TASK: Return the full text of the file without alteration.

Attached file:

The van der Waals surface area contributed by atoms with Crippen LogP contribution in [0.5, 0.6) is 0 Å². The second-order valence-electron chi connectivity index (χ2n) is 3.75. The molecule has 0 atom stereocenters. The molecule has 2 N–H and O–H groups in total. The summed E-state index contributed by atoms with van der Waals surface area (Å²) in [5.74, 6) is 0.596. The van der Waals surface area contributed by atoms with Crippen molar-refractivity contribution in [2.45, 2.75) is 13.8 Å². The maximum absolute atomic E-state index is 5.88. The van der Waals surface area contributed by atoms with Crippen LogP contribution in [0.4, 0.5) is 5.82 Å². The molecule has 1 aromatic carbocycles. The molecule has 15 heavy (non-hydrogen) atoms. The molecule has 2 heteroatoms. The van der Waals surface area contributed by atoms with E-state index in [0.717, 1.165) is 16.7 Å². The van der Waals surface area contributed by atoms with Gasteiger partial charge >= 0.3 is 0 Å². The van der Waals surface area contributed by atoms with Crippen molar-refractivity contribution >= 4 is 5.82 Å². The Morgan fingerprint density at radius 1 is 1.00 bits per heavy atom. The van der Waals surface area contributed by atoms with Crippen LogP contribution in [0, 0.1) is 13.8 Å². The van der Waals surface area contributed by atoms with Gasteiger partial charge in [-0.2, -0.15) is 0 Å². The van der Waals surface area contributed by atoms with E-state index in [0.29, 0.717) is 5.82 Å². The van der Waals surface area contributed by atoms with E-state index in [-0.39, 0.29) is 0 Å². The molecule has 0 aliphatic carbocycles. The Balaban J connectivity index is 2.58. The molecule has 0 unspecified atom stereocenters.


The van der Waals surface area contributed by atoms with Crippen LogP contribution in [0.5, 0.6) is 0 Å². The second-order valence-electron chi connectivity index (χ2n) is 3.75. The molecule has 0 atom stereocenters. The molecule has 2 N–H and O–H groups in total. The summed E-state index contributed by atoms with van der Waals surface area (Å²) in [5.74, 6) is 0.596. The van der Waals surface area contributed by atoms with Crippen molar-refractivity contribution in [2.45, 2.75) is 13.8 Å². The maximum absolute atomic E-state index is 5.88. The van der Waals surface area contributed by atoms with Crippen LogP contribution in [0.4, 0.5) is 5.82 Å². The molecule has 1 aromatic carbocycles. The molecule has 15 heavy (non-hydrogen) atoms. The molecule has 2 heteroatoms. The van der Waals surface area contributed by atoms with E-state index in [0.717, 1.165) is 16.7 Å². The van der Waals surface area contributed by atoms with Gasteiger partial charge >= 0.3 is 0 Å². The van der Waals surface area contributed by atoms with Crippen molar-refractivity contribution >= 4 is 5.82 Å². The Morgan fingerprint density at radius 1 is 1.00 bits per heavy atom. The van der Waals surface area contributed by atoms with Crippen LogP contribution in [0, 0.1) is 13.8 Å². The van der Waals surface area contributed by atoms with Gasteiger partial charge in [-0.2, -0.15) is 0 Å². The van der Waals surface area contributed by atoms with E-state index in [0.29, 0.717) is 5.82 Å². The van der Waals surface area contributed by atoms with E-state index in [-0.39, 0.29) is 0 Å². The molecule has 0 aliphatic carbocycles. The Balaban J connectivity index is 2.58. The molecule has 0 unspecified atom stereocenters.